Democratic incumbent Kirsten Gillibrand may have a serious problem on her hands if Rudy Giuliani gets in next year's race for the U.S. Senate in New York State.
A new Rasmussen Reports telephone survey of voters in the state finds Giuliani, the former Republican mayor of New York City, leading Gillibrand by 13 point, 53 percent to 40 percent. Four percent like some other candidate, and just two percent are undecided.
News reports that Giuliani has ruled out a run for governor next year and is interested In the Senate race could turn Gillibrand's bid to fill out the rest of Hillary Clinton's term from a close struggle to an uphill climb.
Just last week a Rasmussen Reports survey in the Empire State found Gillibrand leading former GOP Governor George Pataki in a hypothetical 2010 match-up by just three points 45 percent to 42 percent. But Pataki, too, was not an announced candidate and was only rumored to be interested in the race.
Giuliani leads among male voters by 28 points and breaks almost even among women. He also picks up 35 percent of the Democratic vote and carries voters not affiliated with either major party by more than two-to-one.
Sixty-three percent (63 percent) of New York voters have a favorable opinion of Giuliani, who became known as "America's Mayor" for rallying New York City in the wake of the 9/11 terrorist attacks on the World Trade Center. Twenty-nine percent (29 percent) have a very favorable opinion of him. Just 33 percent view Giuliani unfavorably, including 20 percent with a very unfavorable opinion.
Giuliani may be getting a short-term boost from an Obama Administration decision that draws attention back to one of Giuliani's finest hours. Fifty-five percent (55 percent) of New York State voters oppose U.S. Attorney General Eric Holder's decision to try the confessed mastermind of the 9/11 attacks and five other suspected terrorists in a civilian court in New York City rather than before a military tribunal.
Gillibrand, a congresswoman named to the Senate in January by Governor David Paterson when Clinton resigned to become secretary of State, is viewed favorably by 46 percent, with 13 percent very favorable toward her. Forty-one percent (41 percent) have an unfavorable opinion of the senator, including 13 percent who view her very unfavorably.
Paterson's decision to pick Gillibrand followed his controversial mishandling of Caroline Kennedy's interest in the job, and Gillibrand's selection was coolly received by liberals in her own party. She was named to the seat until a special election can be held next November to fill out the remaining two years of Clinton's six-year term. At least two liberal Democratic Congress members initially threatened to challenge her but then opted not to run.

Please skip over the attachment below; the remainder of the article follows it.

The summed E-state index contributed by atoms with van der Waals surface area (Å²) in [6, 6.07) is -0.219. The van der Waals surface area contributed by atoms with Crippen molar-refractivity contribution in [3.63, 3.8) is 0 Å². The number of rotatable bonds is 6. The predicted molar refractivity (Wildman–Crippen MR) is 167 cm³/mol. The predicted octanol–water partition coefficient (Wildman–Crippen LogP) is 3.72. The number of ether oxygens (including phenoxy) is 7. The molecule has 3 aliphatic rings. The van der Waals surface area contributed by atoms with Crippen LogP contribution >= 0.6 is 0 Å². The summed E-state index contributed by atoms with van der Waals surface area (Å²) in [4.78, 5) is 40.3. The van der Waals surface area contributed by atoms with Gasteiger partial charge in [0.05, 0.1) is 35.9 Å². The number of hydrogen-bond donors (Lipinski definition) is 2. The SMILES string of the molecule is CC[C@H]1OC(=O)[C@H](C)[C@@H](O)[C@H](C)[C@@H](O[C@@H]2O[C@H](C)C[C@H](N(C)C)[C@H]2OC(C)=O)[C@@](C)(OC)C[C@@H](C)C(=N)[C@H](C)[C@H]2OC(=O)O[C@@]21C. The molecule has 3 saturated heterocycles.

Giuliani, an unsuccessful candidate for last year's Republican presidential nomination, initially ran against Clinton for the Senate in 2000 but withdrew from the race when he was diagnosed with prostate cancer. He was mayor of New York from 1994 to 2001 and has frequently been mentioned as a possible candidate for statewide office since then.
Paterson is expected to be challenged for next year's Democratic gubernatorial nomination by state Attorney General Andrew Cuomo. Just last week, a Rasmussen Reports survey in the state showed Cuomo easily beating Paterson but virtually tied with Giuliani in the governor's race.
But shortly after that, Giuliani made it clear though aides that he is not interested in the governorship.
Like many other states, New York is beset with budget problems, and 56% of New York voters say it is at least somewhat likely that the state will be bankrupt by the end of the year.
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This statewide telephone survey of 500 Likely Voters in New York was conducted by Rasmussen Reports November 23, 2009. The margin of sampling error for the survey is +/- 4.5 percentage points with a 95 percent level of confidence (see methodology).
Rasmussen Reports is an electronic publishing firm specializing in the collection, publication, and distribution of public opinion polling information.
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